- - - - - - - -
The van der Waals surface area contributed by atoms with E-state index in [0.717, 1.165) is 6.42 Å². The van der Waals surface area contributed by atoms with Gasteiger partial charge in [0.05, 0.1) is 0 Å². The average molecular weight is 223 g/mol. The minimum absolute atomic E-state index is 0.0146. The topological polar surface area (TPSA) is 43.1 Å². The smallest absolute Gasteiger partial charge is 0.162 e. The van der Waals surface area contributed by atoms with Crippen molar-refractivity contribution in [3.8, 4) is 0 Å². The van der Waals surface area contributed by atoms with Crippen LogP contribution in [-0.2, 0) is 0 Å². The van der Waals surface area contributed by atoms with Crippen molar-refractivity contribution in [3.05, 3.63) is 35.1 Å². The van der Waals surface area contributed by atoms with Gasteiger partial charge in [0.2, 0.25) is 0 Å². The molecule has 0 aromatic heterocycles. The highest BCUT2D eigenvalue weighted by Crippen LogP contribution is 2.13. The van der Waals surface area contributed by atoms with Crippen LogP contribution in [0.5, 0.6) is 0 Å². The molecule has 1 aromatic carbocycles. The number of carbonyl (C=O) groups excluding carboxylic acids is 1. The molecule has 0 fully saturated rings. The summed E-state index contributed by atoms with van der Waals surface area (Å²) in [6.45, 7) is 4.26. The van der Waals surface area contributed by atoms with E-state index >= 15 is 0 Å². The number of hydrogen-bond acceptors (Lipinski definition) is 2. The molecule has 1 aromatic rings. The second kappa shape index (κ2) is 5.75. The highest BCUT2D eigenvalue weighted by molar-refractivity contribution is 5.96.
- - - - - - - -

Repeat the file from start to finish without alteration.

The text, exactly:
The van der Waals surface area contributed by atoms with E-state index in [0.717, 1.165) is 6.42 Å². The van der Waals surface area contributed by atoms with Gasteiger partial charge in [0.05, 0.1) is 0 Å². The average molecular weight is 223 g/mol. The minimum absolute atomic E-state index is 0.0146. The topological polar surface area (TPSA) is 43.1 Å². The smallest absolute Gasteiger partial charge is 0.162 e. The van der Waals surface area contributed by atoms with Crippen molar-refractivity contribution in [3.8, 4) is 0 Å². The van der Waals surface area contributed by atoms with Crippen LogP contribution in [-0.2, 0) is 0 Å². The van der Waals surface area contributed by atoms with Crippen molar-refractivity contribution in [3.05, 3.63) is 35.1 Å². The van der Waals surface area contributed by atoms with Gasteiger partial charge in [0.2, 0.25) is 0 Å². The molecule has 0 aromatic heterocycles. The highest BCUT2D eigenvalue weighted by Crippen LogP contribution is 2.13. The van der Waals surface area contributed by atoms with Crippen LogP contribution in [0.5, 0.6) is 0 Å². The molecule has 1 aromatic carbocycles. The number of carbonyl (C=O) groups excluding carboxylic acids is 1. The molecule has 0 fully saturated rings. The summed E-state index contributed by atoms with van der Waals surface area (Å²) in [6.45, 7) is 4.26. The van der Waals surface area contributed by atoms with E-state index >= 15 is 0 Å². The number of hydrogen-bond acceptors (Lipinski definition) is 2. The molecule has 1 aromatic rings. The second kappa shape index (κ2) is 5.75. The highest BCUT2D eigenvalue weighted by molar-refractivity contribution is 5.96.